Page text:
“It is like amputating one of the Church’s arms” says Catholic priest, in response to the forced occupation and closure of Catholic-run health facilities by the Eritrean military

by Tobias Lehner.

“The purpose of the brutal actions of the Eritrean government was to divest the Church of all services in the areas of education and health. Our work is to be restricted only to our places of worship,” the Catholic priest Mussie Zerai explained to the international Catholic pastoral charity Aid to the Church in Need (ACN). Father Zerai lives in Rome and coordinates the pastoral work for Eritrea and communities in Europe. Which are on the rise: thousands of people are leaving their homeland each year.

Their numbers may grow even larger now after the brutal actions carried out by the government of the northeast African country against Christian facilities: in mid-June, the Eritrean military forcibly occupied and closed 21 hospitals and medical facilities run by the Church. The patients were more or less thrown out of their beds. The military smashed windows and doors and pressured the staff, Father Zerai said. He reported that the director of a hospital in northern Eritrea, a Franciscan sister, was even arrested when she resisted the closure.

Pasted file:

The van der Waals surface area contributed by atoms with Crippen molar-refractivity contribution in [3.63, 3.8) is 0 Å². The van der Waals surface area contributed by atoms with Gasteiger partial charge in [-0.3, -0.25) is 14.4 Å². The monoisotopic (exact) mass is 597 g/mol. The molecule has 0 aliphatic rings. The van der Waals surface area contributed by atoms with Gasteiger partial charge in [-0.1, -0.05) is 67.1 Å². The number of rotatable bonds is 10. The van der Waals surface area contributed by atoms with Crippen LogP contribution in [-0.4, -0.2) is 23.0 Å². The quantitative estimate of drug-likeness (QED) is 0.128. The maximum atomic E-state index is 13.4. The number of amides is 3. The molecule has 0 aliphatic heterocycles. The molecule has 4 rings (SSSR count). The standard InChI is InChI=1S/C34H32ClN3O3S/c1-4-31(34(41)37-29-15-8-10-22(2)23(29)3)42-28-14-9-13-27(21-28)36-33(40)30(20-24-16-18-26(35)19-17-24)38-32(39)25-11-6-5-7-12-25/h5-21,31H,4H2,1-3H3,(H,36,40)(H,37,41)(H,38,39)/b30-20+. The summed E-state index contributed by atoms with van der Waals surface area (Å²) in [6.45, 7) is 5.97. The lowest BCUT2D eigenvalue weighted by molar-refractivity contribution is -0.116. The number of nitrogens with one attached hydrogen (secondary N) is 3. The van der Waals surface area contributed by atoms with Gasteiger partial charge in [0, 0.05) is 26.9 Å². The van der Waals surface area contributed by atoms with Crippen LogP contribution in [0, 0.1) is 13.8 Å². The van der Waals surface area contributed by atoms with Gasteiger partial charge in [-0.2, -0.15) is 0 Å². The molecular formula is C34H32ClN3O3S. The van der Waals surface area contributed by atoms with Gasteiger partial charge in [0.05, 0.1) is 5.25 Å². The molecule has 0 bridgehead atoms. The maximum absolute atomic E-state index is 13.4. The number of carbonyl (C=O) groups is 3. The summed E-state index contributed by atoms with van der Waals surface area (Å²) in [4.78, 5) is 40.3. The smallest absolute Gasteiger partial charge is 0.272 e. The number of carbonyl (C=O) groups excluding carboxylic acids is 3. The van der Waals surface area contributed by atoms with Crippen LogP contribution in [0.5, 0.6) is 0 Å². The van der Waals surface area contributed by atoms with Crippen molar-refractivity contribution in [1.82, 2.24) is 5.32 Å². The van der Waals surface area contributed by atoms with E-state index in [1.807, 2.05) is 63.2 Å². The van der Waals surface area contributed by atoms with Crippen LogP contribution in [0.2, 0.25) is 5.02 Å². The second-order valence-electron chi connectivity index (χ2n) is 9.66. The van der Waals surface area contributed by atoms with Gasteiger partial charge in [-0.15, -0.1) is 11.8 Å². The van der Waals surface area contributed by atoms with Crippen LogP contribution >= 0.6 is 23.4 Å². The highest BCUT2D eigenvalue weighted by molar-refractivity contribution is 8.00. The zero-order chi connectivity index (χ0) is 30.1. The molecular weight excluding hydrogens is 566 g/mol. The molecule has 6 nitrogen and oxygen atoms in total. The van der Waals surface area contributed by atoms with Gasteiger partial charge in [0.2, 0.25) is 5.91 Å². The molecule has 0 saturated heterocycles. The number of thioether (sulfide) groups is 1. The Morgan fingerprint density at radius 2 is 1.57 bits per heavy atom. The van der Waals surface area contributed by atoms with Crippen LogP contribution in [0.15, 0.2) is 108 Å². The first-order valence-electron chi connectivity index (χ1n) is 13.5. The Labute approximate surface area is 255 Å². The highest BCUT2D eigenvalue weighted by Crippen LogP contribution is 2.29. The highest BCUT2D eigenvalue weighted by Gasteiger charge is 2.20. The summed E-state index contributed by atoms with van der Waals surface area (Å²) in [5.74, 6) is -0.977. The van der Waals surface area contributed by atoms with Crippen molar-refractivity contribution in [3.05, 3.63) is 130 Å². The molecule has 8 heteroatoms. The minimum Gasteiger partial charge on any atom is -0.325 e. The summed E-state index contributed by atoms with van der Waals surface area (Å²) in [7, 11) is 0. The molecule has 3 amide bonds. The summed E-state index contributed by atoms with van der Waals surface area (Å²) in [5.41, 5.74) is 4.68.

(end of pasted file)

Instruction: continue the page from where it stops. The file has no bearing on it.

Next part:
A Message from National Director Mr Bernard Toutounji

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Dear friends,

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Greetings. Thank you to those of you who were able to offer support in our last mailing. Many benefactors made a gift in return for a set of the beautiful commemorative rosary beads, inspired by Notre Dame in Paris. This Mirror makes numerous mentions of that tragic fire, and so we have made available again those same beads for those who missed out and are able to make an offering. 

We are now half way through the year and requests for pastoral help from the suffering Church continue to come in from around the world; if you have not been able to do so yet this year, could I be so bold as to beg from you an offering, any offering, in the coming weeks?

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Anyone giving a donation of $25.00 or more can opt in to receive this moving tribute, a set of rosary beads featuring the Notre Dame Cathedral in France. The Rosary beads have been blessed by Pope Francis.
Call 1800 101 201 to make a donation and to receive your gift. Two colours are available blue and white. While stocks last.

India: Religious minorities worried about election results

The parliamentary elections in India ended a few days ago. The nationalist ruling party BJP (Bharatiya Janata Party) of Prime Minister Narendra Modi surprisingly won the world's largest democratic election - nearly 900 million voters. According to a source close to the Church, “the victory of Modi is a source of frustration and fear to the minorities in India.”

“The five years with Narendra Modi in power have brought many concerns and been extremely difficult for us. We are fearful that the next five years to come will be still worse.” This was the reaction of one source who spoke to the international Catholic pastoral charity and pontifical foundation ACN, but who prefers to remain anonymous for reasons of security.